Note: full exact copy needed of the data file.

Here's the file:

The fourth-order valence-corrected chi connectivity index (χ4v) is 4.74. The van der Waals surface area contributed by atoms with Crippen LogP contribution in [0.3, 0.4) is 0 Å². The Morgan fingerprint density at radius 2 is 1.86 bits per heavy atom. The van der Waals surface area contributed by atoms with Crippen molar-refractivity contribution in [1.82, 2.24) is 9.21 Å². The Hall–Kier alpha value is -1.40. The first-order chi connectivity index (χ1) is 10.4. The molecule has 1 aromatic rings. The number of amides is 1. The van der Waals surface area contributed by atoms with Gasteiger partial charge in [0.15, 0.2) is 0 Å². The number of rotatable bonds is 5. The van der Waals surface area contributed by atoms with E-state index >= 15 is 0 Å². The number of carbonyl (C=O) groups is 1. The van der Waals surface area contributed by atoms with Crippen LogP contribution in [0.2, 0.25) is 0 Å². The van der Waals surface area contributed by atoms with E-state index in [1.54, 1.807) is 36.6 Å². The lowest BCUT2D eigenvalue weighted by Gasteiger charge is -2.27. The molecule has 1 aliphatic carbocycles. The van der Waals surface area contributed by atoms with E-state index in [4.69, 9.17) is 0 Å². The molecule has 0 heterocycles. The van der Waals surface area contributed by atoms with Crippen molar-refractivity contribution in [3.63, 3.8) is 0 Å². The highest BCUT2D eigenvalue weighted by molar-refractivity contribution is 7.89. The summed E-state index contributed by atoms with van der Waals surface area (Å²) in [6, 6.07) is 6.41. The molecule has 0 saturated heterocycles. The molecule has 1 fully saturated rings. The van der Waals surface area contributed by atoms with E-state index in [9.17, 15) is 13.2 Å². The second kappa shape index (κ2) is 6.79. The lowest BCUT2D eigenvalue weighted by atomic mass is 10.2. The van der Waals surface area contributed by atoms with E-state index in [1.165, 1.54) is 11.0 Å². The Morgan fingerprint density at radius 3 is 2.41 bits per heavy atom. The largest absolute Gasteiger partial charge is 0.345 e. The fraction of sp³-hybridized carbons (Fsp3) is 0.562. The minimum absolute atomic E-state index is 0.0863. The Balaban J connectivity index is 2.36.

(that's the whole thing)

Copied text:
The fourth-order valence-corrected chi connectivity index (χ4v) is 4.74. The van der Waals surface area contributed by atoms with Crippen LogP contribution in [0.3, 0.4) is 0 Å². The Morgan fingerprint density at radius 2 is 1.86 bits per heavy atom. The van der Waals surface area contributed by atoms with Crippen molar-refractivity contribution in [1.82, 2.24) is 9.21 Å². The Hall–Kier alpha value is -1.40. The first-order chi connectivity index (χ1) is 10.4. The molecule has 1 aromatic rings. The number of amides is 1. The van der Waals surface area contributed by atoms with Gasteiger partial charge in [0.15, 0.2) is 0 Å². The number of rotatable bonds is 5. The van der Waals surface area contributed by atoms with E-state index >= 15 is 0 Å². The number of carbonyl (C=O) groups is 1. The van der Waals surface area contributed by atoms with Crippen LogP contribution in [0.2, 0.25) is 0 Å². The van der Waals surface area contributed by atoms with E-state index in [1.54, 1.807) is 36.6 Å². The lowest BCUT2D eigenvalue weighted by Gasteiger charge is -2.27. The molecule has 1 aliphatic carbocycles. The van der Waals surface area contributed by atoms with E-state index in [4.69, 9.17) is 0 Å². The molecule has 0 heterocycles. The van der Waals surface area contributed by atoms with Crippen molar-refractivity contribution in [3.63, 3.8) is 0 Å². The highest BCUT2D eigenvalue weighted by molar-refractivity contribution is 7.89. The summed E-state index contributed by atoms with van der Waals surface area (Å²) in [6, 6.07) is 6.41. The molecule has 0 saturated heterocycles. The molecule has 1 fully saturated rings. The van der Waals surface area contributed by atoms with E-state index in [9.17, 15) is 13.2 Å². The second kappa shape index (κ2) is 6.79. The lowest BCUT2D eigenvalue weighted by atomic mass is 10.2. The van der Waals surface area contributed by atoms with E-state index in [1.165, 1.54) is 11.0 Å². The Morgan fingerprint density at radius 3 is 2.41 bits per heavy atom. The largest absolute Gasteiger partial charge is 0.345 e. The fraction of sp³-hybridized carbons (Fsp3) is 0.562. The minimum absolute atomic E-state index is 0.0863. The Balaban J connectivity index is 2.36.